It’s obvious looking at the numbers that last night was a disaster for Labour, but when you dig deeper, it gets worse.

The Tories have managed to make inroads into what are supposed to be Labour heartlands. The much-discussed red wall stands intact, but has reduced in size and is riven with holes. People like Dennis Skinner – Dennis Skinner – have lost their seats. Labour also has fewer seats now than it did at its low point against Margaret Thatcher in 1983 under Michael Foot.

It’s impossible for Jeremy Corbyn to lead Labour into another election in such circumstances and – duly – he confirmed this morning that we would not do so. He hasn’t set a timetable for his departure yet; presumably the leader’s team is seeking to secure a transition to a “friendly” MP like Rebecca Long-Bailey. However, such is the level of anger in the Labour Party this morning, to delay too long will likely result in a challenge. It’s not clear when an election will take place, but it feels likely – for practical and political reasons – that it can’t be too far away; not least because the new Labour leader would need a few years to introduce themselves to the country and develop a policy platform.

It means the next few months will be a period of introspection for the Labour Party. A leadership election might well become a bruising but cathartic process for the party as it seeks to work out what went wrong.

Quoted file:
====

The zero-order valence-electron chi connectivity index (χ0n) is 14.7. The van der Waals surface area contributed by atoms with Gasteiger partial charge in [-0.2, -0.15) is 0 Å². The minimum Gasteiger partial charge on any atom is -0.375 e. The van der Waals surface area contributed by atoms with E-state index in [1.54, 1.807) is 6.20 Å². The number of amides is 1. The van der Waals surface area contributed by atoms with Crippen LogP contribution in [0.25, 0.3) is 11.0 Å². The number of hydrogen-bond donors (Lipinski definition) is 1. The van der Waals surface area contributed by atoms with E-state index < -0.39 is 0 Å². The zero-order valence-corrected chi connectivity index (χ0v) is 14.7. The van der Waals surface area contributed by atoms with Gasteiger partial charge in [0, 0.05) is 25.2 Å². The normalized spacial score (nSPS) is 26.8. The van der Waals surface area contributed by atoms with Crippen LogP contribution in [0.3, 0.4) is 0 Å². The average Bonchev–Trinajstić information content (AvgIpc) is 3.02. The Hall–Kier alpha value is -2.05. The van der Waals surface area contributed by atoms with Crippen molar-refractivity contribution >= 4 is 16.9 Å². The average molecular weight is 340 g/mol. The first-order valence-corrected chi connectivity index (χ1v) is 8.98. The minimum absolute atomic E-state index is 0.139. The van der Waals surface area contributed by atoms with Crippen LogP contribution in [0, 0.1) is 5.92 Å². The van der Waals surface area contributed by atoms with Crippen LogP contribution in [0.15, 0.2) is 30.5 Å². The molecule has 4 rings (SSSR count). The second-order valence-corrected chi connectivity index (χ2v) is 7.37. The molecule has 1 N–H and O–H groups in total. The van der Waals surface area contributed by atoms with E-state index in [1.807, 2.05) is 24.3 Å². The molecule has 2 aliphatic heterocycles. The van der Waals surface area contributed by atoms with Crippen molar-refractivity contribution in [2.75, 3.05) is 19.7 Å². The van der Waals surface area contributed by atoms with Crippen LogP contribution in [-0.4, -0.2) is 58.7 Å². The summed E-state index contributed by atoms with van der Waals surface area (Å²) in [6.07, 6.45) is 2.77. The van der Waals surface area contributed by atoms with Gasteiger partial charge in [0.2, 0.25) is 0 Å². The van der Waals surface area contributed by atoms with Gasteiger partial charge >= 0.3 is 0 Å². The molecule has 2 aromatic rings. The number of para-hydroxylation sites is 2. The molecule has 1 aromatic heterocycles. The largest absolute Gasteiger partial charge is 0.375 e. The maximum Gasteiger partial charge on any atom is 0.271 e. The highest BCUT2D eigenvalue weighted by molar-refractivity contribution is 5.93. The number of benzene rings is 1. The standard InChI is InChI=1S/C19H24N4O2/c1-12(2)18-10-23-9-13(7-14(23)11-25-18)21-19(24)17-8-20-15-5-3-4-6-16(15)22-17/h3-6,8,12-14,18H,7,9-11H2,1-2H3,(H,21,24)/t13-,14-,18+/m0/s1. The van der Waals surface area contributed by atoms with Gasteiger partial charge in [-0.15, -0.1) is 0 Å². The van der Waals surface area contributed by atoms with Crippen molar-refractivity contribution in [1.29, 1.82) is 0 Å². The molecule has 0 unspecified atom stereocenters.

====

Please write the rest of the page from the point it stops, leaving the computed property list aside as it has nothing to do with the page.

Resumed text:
So who might win, the Corbynistas or the moderates? The real tell-tale sign will be the composition of the Labour electorate. According to the Party it has just under 520,000 members at the end of 2018, many of whom joined to support Jeremy Corbyn. Many of the traditional centrist Labour members have quit the party in recent years, meanwhile many of those who joined to vote for Corbyn are still – notionally at least – still there. There are question marks about Labour’s figures though – how many of those joiners are in arrears, having paid to join and vote but then becoming disengaged later? Also, will the Corbynistas be able to rally so uniformly behind someone who isn’t Jeremy Corbyn? Will Labour see another influx of more centrist voters, seeking to seize the party back? Only time will tell.

Then there’s the question of who are the possible candidates – Rebecca Long-Bailey has been groomed by Corbyn to be his successor and is seen as a continuity candidate. Angela Rayner has been loyal to Corbyn, winning her favour with the Corbynistas, yet she’s reasonably moderate by their standards, meaning she could pick up votes across the divide. Similarly, Keir Starmer has also been a Corbyn loyalist, despite not sharing his political views, and is highly regarded in the party, including amongst moderates. As the standard bearer for Labour’s Remain position, he’s built support within the party. Shadow Foreign Secretary, Emily Thornberry, is another strong contender, a leftwinger like Corbyn, but one that is seen as more pragmatic than him. Finally there’s Jess Phillips – a slightly more wildcard candidate – who has found popularity with her plain-speaking and forthrightness, however she’s unlikely to pick up votes from the dyed-in-the-wool Corbynistas and has alienated people in the past with her remarks. She has, however, become the first candidate to throw her hat into the ring.

One thing is certain though – unlike the 2017 election, this is an unmitigated disaster for the party and there is no hiding from it or claiming it as a “victory of sorts”. It will inevitably shake up the party. From their perspective then, perhaps it’ll turn out to be a blessing in disguise.